Water, weed, thin and wait.  You can mulch the parsnips in the fall, but the freezing of the soil will not damage the root and just improves the flavor.  Try it for yourself, dig a parsnip in the fall, the flavor will be a bit harsh, almost bitter.  But after a few months of freezing weather in the fall and winter, dig up another one, the flavor will be rich, sweet and irresistible!  Parsnips are easy to store, just leave them in the ground! If you have any left, you will need to dig them in the spring once they start to grow a new green top again. The texture of the root will change and get too woody to eat.  You can always leave a few to go to seed if you like to collect your own seeds.

My current favorite cooking method is just to wash, slice and slowly braise or sauté' the roots in coconut oil with a pat of butter added about 10 to 15 minutes into the process, I also sometimes add a 1/4 cup of water and put a lid over the pan for 5 minutes to soften the parsnips a bit more.  Parsnips are also great added to roasts, chicken or meat or veggies.  Shredded raw parsnips can make a great curry style coleslaw.  You can go to my web site, and click on the recipe link for more recipes.

ENJOY!  Farmer Melinda

Friday, March 22, 2013

Here is the finished pile, with me the proud author and teacher!  Notice that in El Salvador the readily available material for covering the pile was banana leaves.
Here is Rosa, watering the compost pile, note the leaves on top of the manure.

Sunday, January 6, 2013

Compost 101

Seems like it might be time to discuss this magical and mystical stuff "Compost"

I have been making and using the stuff for twenty years now, and it seems that there is a lot of mystique surrounding the making of compost. I have to wonder about that. Compost is pretty straightforward stuff. Maybe like learning to bake a good load of bread.

Let's start with a general list of ingredients. What is needed for success is a combination or mix of materials. Stuff rich in carbon, (not carharcol ), like dry plant material, leaves, straw and such. Then you need something for nitrogen, like fresh green plant materials, your kitchen scraps, coffee grounds, or manure.  What else? Water and time! The correct percentage of nitrogen to carbon is 25 to 30% nitrogen to 70 or 75% carbon.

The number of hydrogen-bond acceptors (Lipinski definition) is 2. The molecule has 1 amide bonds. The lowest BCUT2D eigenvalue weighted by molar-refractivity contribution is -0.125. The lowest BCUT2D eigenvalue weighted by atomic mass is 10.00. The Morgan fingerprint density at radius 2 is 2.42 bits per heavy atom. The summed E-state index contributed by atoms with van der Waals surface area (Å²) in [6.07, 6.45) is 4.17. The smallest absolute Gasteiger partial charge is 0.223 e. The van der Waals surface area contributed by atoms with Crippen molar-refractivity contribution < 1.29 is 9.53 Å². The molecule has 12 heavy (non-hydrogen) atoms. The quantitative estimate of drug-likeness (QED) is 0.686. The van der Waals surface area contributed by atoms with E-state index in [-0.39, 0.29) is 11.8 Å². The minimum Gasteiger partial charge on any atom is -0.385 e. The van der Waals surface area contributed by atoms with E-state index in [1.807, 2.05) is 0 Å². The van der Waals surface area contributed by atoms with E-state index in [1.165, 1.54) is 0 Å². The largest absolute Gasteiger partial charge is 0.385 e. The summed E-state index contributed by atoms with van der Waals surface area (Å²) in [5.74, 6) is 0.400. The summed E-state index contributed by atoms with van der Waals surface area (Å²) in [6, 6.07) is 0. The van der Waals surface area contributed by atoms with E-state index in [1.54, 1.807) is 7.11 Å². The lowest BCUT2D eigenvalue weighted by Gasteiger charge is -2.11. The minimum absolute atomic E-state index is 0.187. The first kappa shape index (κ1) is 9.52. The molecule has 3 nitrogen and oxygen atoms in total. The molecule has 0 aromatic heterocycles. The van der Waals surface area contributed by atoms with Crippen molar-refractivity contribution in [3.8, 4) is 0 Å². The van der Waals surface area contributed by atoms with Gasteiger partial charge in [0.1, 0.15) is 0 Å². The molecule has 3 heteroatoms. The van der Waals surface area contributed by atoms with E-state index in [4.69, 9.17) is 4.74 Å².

I think the problems start when you have to guess the amounts of carbon vs nitrogen any given material contains . I try for a mix based on volume. One good tip off is the ordor level of the pile. A pile too rich in nitrogen gives off a rather putrid ordor for several weeks. A thick covering of leaves or straw can often right this problem.

Then comes the water element. In the southwest we have to drench the pile as we build it such that water pools up and really makes a muddy mess! Then we have to find a porous covering that retains moisture. I like to use carpet, old funky stuff that is being torn out and taken to the dump. In a wetter climate you might have to consider keeping water out of the pile, but microbes won't grow and live in a dry pile and without them your pile will be a flop!

Time? I allow 5 to 6 months for my pile to complete the digestion process of the microbes. In a warmer climate less time will be needed. Also if you start with smaller pieces of material the process is faster too. I think here in El Salvador a pile with manure and leaves will finish in 3 months. One farmer wants to make pile with some large stuff, banana plants, palm leaves, whole corn stalks. I guess this pile might take up to year to break down.

How do you know the pile is ready? Smell and looks. The pile will smell like rich sweet soil and large plant stems, leaves and such will be smaller, broken down.

I build piles by layering materials and watering each additional ingredient. For example, in Romero we started with a bottom layer of large dry stalky plant material, ie carbon. We watered that thoroughly. Next we spread a layer of manure, water, dry leaves, water, manure and so on. We covered the pile with a deep layer of dry leaves and then topped it off with a layer of banana leaves.

Other problems you may encounter are animal pests digging in your pile. I don't have much trouvé with this. A disturbed pile can just be reformed . If need be you will have to get creative with chicken wire, pallets and such.

I hope you are getting the idea that this a process, and one that you will certainly perfect with some trial and error. Until you find a good mix of materials to work with, I would suggest that you keep a record of what you use, the date you started the pile and what you think of the results.

Take your recycling efforts and your garden soil to the next level and build a compost pile in 2013!